"terrific applause"
garnered by the Viennese waltzes of
Strauss and Lanner, yet citing
them as evidence of the public's
"corrupt taste"
and entirely foreign to his nature,
declared, upon his return to Paris, that
"I am still unable to play valses."
He lamented that,
"Lanner, Strauss and their
waltzes obscure everything."
Yet, the structure of his own first published
waltz, which he entitled "Grand Valse
brilliante," closely adhered to the style he
claimed to deplore; a style that, arguably
danceable, is grand and brilliant (foot-
tapping, energetic, humorous in places and
lyrical) just as true Viennese style salon music.
Salon Music Performance
James Tissot: The Concert, 1875
Chopin had reinvented the Viennese waltz
form in his own image, transforming it into
something altogether sublime, adding refine-
ment, nuance and reflection more suited
to aristocracy than the masses and for
private sittings than the ballroom.
Salon Music Performance
The imagined gathering shows seated Alfred de Musset or Alexandre Dumas, père,
Niccolò PaganiniGioachino Rossini; a bust of Beethoven on the Graf grand piano,
a portrait of Byron on the wall, a statue of Joan of Arc on the far left.
The Grande Valse Brillante Op. 18 written
when Chopin, as a young composer, was
in a particularly extroverted mood during a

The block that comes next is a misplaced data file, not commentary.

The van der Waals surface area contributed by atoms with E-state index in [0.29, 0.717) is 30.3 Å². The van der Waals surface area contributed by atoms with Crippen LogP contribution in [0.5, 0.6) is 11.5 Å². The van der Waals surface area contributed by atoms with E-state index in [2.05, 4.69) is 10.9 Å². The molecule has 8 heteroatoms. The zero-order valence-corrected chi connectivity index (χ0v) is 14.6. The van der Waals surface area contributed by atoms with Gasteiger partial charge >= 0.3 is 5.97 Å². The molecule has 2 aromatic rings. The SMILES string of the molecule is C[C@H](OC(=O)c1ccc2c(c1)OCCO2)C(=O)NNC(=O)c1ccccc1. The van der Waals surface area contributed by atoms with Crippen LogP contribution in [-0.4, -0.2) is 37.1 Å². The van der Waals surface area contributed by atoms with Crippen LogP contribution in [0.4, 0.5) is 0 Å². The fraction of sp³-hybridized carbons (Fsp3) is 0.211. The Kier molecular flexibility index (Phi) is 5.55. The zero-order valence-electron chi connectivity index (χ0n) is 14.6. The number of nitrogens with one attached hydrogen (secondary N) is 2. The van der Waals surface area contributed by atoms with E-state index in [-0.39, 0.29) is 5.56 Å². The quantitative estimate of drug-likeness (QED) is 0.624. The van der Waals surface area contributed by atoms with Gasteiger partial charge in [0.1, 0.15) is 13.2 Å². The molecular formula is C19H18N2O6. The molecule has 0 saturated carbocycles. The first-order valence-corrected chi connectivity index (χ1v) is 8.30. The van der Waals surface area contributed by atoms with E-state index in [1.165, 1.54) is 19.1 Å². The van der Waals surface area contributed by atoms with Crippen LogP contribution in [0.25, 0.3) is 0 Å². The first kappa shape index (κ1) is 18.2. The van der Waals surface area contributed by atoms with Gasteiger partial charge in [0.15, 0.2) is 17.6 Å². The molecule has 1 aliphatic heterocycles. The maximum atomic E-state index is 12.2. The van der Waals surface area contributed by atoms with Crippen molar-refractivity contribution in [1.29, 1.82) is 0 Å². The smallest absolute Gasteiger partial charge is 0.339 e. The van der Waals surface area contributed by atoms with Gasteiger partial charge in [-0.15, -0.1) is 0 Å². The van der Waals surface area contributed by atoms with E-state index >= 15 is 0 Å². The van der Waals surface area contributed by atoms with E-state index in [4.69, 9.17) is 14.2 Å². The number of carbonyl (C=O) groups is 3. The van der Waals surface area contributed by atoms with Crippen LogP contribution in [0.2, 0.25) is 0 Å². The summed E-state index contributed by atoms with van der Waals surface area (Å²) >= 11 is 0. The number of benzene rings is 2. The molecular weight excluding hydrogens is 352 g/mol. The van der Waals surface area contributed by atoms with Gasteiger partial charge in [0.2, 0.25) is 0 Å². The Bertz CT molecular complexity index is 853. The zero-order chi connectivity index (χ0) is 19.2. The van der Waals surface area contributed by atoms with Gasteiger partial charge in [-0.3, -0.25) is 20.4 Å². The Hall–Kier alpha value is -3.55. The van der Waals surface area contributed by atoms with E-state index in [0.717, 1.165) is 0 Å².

very prolific summer that saw Chopin move
to a new stylish apartment in Paris,
in rue de la Chaussée d'Antin.
A Colorized Old Postcard of Chaussée d'Antin
This composition was probably
inspired by Weber's waltz, "Invitation
to the Dance," because it shares the same
grandeur, and recurring refrain as the earlier
work) opens with a brief introductory invitation
fanfare (a standard functional device of
the time to draw dancers' attention) with a
rhythm consisting of a single B-flat very much
like a bugle call (sort-of a "call to order")
The opening fanfare for Op. 18
The opening fanfare of Op. 18 -- note the unusual fingering
that coalesces into ¾ time
vigorous opening dance.
The opening melody of Op. 18
The opening melody of Op. 18
This opening episode is followed by a
medley of seven subordinate and con-
trasting waltz tunes, alternately lyrical
and brilliant. Each of the dance
themes brings a different melodic
character and dance motion.

The Waltz in E-flat Major is sectional in
structure and can be analyzed with a
schematic outline. Assigning a letter to
each distinct 16-bar melody, would read:
A (2x), B, A, B, C (2x), D, E, F (2x), G, F, G, F, H,
a bridge to reassert the rhythm, A, B, A (interrupt-
ed by two pauses), four bars of bass rhythm, and
then a coda combining fragments of B, G and A,
followed by A that dissolves into scalar elaborations
accompanied by a gradual increase in tempo which
reaches a peak at the upper ranges of the keyboard
then slows down and fades to give way to a massive
series of dramatic fortissimo cadential chords.
A typical performance of this music
is about five minutes in length.
03.jpg - 18.742 K
Autograph of the Second Version of the Composition P. 1

Philippe Jacques Linder: Waltz at the Bal Mabille
Poem by
Hermann Hesse

A dance of Chopin bursts into the room,
a frantic, unleashed dance,
The windows reflect stormy air,
a withered crown adorns the piano.
The piano you, violin I,
so we play and we do not end ever
and anxious waiting, you and I,
Who will break the spell first.
Who will stop first in the middle of the rhythm
and push away from the lights themselves,
and who will make the first question
to which there is no answer.
Henri de Breval: The Concert in the Salon
By Sagittarius
Herman Hesse, Lyrics

Chopin's Valse Brillante
is a grand waltz for dancing
in a giant ballroom.